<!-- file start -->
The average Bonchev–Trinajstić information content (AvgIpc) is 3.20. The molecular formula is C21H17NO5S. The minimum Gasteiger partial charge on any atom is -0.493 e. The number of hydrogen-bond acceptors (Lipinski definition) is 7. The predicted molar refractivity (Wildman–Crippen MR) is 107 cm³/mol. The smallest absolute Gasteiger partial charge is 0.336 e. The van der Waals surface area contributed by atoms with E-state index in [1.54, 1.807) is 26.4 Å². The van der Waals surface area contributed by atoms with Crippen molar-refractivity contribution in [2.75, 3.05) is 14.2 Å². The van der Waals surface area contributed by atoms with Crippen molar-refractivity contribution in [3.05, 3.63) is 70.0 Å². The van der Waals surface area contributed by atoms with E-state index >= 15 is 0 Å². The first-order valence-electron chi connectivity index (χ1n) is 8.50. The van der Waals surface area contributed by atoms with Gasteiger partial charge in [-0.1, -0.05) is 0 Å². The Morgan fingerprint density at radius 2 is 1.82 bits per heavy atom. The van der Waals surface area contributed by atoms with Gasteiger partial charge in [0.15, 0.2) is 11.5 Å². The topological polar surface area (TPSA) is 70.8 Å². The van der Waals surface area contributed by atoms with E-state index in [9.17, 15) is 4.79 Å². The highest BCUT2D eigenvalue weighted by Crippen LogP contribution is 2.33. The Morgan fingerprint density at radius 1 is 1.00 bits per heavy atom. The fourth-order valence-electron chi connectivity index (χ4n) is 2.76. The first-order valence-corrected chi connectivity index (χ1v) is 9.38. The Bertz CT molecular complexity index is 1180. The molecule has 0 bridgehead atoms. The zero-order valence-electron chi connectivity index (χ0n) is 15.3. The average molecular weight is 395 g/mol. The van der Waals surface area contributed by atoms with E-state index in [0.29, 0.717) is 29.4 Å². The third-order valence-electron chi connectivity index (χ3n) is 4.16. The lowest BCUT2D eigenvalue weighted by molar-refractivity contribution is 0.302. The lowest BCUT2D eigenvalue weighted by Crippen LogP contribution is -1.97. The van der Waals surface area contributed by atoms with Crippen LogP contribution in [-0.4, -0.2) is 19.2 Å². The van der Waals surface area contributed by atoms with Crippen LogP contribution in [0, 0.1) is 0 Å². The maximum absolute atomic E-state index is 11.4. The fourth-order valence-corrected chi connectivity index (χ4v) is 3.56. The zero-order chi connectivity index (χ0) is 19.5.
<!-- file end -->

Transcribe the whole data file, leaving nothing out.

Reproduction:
The average Bonchev–Trinajstić information content (AvgIpc) is 3.20. The molecular formula is C21H17NO5S. The minimum Gasteiger partial charge on any atom is -0.493 e. The number of hydrogen-bond acceptors (Lipinski definition) is 7. The predicted molar refractivity (Wildman–Crippen MR) is 107 cm³/mol. The smallest absolute Gasteiger partial charge is 0.336 e. The van der Waals surface area contributed by atoms with E-state index in [1.54, 1.807) is 26.4 Å². The van der Waals surface area contributed by atoms with Crippen molar-refractivity contribution in [2.75, 3.05) is 14.2 Å². The van der Waals surface area contributed by atoms with Crippen molar-refractivity contribution in [3.05, 3.63) is 70.0 Å². The van der Waals surface area contributed by atoms with E-state index >= 15 is 0 Å². The first-order valence-electron chi connectivity index (χ1n) is 8.50. The van der Waals surface area contributed by atoms with Gasteiger partial charge in [-0.1, -0.05) is 0 Å². The Morgan fingerprint density at radius 2 is 1.82 bits per heavy atom. The van der Waals surface area contributed by atoms with Gasteiger partial charge in [0.15, 0.2) is 11.5 Å². The topological polar surface area (TPSA) is 70.8 Å². The van der Waals surface area contributed by atoms with E-state index in [9.17, 15) is 4.79 Å². The highest BCUT2D eigenvalue weighted by Crippen LogP contribution is 2.33. The Morgan fingerprint density at radius 1 is 1.00 bits per heavy atom. The fourth-order valence-electron chi connectivity index (χ4n) is 2.76. The first-order valence-corrected chi connectivity index (χ1v) is 9.38. The Bertz CT molecular complexity index is 1180. The molecule has 0 bridgehead atoms. The zero-order valence-electron chi connectivity index (χ0n) is 15.3. The average molecular weight is 395 g/mol. The van der Waals surface area contributed by atoms with E-state index in [0.29, 0.717) is 29.4 Å². The third-order valence-electron chi connectivity index (χ3n) is 4.16. The lowest BCUT2D eigenvalue weighted by molar-refractivity contribution is 0.302. The lowest BCUT2D eigenvalue weighted by Crippen LogP contribution is -1.97. The van der Waals surface area contributed by atoms with Crippen LogP contribution in [-0.4, -0.2) is 19.2 Å². The van der Waals surface area contributed by atoms with Crippen LogP contribution in [0, 0.1) is 0 Å². The maximum absolute atomic E-state index is 11.4. The fourth-order valence-corrected chi connectivity index (χ4v) is 3.56. The zero-order chi connectivity index (χ0) is 19.5.